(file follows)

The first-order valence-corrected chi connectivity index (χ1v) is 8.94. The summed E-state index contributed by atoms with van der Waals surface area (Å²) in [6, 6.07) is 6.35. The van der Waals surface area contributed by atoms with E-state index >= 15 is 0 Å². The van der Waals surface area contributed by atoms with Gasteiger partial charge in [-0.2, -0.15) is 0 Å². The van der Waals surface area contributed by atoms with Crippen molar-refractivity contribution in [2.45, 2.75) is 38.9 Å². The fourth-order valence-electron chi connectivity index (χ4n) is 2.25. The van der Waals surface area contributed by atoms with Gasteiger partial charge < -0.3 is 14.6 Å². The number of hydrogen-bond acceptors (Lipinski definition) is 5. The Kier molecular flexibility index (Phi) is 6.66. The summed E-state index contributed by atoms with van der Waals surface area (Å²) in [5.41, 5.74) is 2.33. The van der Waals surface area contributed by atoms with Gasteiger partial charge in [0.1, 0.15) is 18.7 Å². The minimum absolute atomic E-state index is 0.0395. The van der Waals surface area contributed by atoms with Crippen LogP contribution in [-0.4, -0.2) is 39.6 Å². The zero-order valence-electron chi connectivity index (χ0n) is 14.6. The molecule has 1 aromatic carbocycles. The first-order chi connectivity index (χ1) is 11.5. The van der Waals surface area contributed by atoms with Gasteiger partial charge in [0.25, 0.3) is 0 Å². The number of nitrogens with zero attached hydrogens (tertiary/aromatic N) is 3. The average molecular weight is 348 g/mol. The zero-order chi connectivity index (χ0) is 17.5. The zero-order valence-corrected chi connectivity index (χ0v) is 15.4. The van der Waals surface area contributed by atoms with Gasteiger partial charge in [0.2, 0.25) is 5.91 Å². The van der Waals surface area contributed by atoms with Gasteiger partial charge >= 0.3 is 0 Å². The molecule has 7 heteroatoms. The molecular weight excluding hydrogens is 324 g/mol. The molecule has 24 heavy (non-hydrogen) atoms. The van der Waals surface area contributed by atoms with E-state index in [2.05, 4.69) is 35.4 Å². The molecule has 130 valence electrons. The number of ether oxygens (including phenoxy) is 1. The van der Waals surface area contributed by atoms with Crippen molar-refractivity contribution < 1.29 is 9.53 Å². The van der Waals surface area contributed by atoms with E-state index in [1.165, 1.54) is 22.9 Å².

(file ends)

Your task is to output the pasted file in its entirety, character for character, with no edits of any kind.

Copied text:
The first-order valence-corrected chi connectivity index (χ1v) is 8.94. The summed E-state index contributed by atoms with van der Waals surface area (Å²) in [6, 6.07) is 6.35. The van der Waals surface area contributed by atoms with E-state index >= 15 is 0 Å². The van der Waals surface area contributed by atoms with Gasteiger partial charge in [-0.2, -0.15) is 0 Å². The van der Waals surface area contributed by atoms with Crippen molar-refractivity contribution in [2.45, 2.75) is 38.9 Å². The fourth-order valence-electron chi connectivity index (χ4n) is 2.25. The van der Waals surface area contributed by atoms with Gasteiger partial charge < -0.3 is 14.6 Å². The number of hydrogen-bond acceptors (Lipinski definition) is 5. The Kier molecular flexibility index (Phi) is 6.66. The summed E-state index contributed by atoms with van der Waals surface area (Å²) in [5.41, 5.74) is 2.33. The van der Waals surface area contributed by atoms with Gasteiger partial charge in [0.1, 0.15) is 18.7 Å². The minimum absolute atomic E-state index is 0.0395. The van der Waals surface area contributed by atoms with Crippen LogP contribution in [-0.4, -0.2) is 39.6 Å². The zero-order valence-electron chi connectivity index (χ0n) is 14.6. The molecule has 1 aromatic carbocycles. The first-order chi connectivity index (χ1) is 11.5. The van der Waals surface area contributed by atoms with Gasteiger partial charge in [0.25, 0.3) is 0 Å². The number of nitrogens with zero attached hydrogens (tertiary/aromatic N) is 3. The average molecular weight is 348 g/mol. The zero-order chi connectivity index (χ0) is 17.5. The zero-order valence-corrected chi connectivity index (χ0v) is 15.4. The van der Waals surface area contributed by atoms with Gasteiger partial charge in [0.2, 0.25) is 5.91 Å². The van der Waals surface area contributed by atoms with Gasteiger partial charge >= 0.3 is 0 Å². The molecule has 7 heteroatoms. The molecular weight excluding hydrogens is 324 g/mol. The molecule has 24 heavy (non-hydrogen) atoms. The van der Waals surface area contributed by atoms with E-state index in [2.05, 4.69) is 35.4 Å². The molecule has 130 valence electrons. The number of ether oxygens (including phenoxy) is 1. The van der Waals surface area contributed by atoms with Crippen molar-refractivity contribution < 1.29 is 9.53 Å². The van der Waals surface area contributed by atoms with E-state index in [1.165, 1.54) is 22.9 Å².